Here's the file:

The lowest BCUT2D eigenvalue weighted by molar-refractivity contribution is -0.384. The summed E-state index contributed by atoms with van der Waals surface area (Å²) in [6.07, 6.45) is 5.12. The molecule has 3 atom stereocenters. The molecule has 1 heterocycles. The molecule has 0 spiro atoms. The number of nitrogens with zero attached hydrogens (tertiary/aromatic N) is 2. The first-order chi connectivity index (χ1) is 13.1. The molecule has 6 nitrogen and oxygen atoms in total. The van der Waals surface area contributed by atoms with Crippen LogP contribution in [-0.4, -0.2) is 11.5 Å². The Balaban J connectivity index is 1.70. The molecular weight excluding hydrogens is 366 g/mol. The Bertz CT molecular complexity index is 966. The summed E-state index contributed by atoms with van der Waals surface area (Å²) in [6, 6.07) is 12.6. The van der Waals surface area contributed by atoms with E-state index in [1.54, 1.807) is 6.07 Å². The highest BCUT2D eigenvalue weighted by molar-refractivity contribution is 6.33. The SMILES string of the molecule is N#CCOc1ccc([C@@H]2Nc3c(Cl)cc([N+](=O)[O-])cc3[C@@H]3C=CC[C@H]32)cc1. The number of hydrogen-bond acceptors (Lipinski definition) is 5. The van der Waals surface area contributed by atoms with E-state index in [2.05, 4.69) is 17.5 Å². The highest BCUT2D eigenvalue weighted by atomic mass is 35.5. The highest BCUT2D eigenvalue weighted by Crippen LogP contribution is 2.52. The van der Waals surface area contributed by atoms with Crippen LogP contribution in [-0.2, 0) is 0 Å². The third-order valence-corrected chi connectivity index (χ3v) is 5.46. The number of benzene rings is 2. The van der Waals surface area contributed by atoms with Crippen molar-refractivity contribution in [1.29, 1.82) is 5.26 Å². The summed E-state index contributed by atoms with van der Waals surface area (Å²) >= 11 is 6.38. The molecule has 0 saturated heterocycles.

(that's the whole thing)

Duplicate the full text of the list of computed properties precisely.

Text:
The lowest BCUT2D eigenvalue weighted by molar-refractivity contribution is -0.384. The summed E-state index contributed by atoms with van der Waals surface area (Å²) in [6.07, 6.45) is 5.12. The molecule has 3 atom stereocenters. The molecule has 1 heterocycles. The molecule has 0 spiro atoms. The number of nitrogens with zero attached hydrogens (tertiary/aromatic N) is 2. The first-order chi connectivity index (χ1) is 13.1. The molecule has 6 nitrogen and oxygen atoms in total. The van der Waals surface area contributed by atoms with Crippen LogP contribution in [-0.4, -0.2) is 11.5 Å². The Balaban J connectivity index is 1.70. The molecular weight excluding hydrogens is 366 g/mol. The Bertz CT molecular complexity index is 966. The summed E-state index contributed by atoms with van der Waals surface area (Å²) in [6, 6.07) is 12.6. The van der Waals surface area contributed by atoms with E-state index in [1.54, 1.807) is 6.07 Å². The highest BCUT2D eigenvalue weighted by molar-refractivity contribution is 6.33. The SMILES string of the molecule is N#CCOc1ccc([C@@H]2Nc3c(Cl)cc([N+](=O)[O-])cc3[C@@H]3C=CC[C@H]32)cc1. The number of hydrogen-bond acceptors (Lipinski definition) is 5. The van der Waals surface area contributed by atoms with E-state index in [2.05, 4.69) is 17.5 Å². The highest BCUT2D eigenvalue weighted by atomic mass is 35.5. The highest BCUT2D eigenvalue weighted by Crippen LogP contribution is 2.52. The van der Waals surface area contributed by atoms with Crippen LogP contribution in [-0.2, 0) is 0 Å². The third-order valence-corrected chi connectivity index (χ3v) is 5.46. The number of benzene rings is 2. The van der Waals surface area contributed by atoms with Crippen molar-refractivity contribution in [1.29, 1.82) is 5.26 Å². The summed E-state index contributed by atoms with van der Waals surface area (Å²) >= 11 is 6.38. The molecule has 0 saturated heterocycles.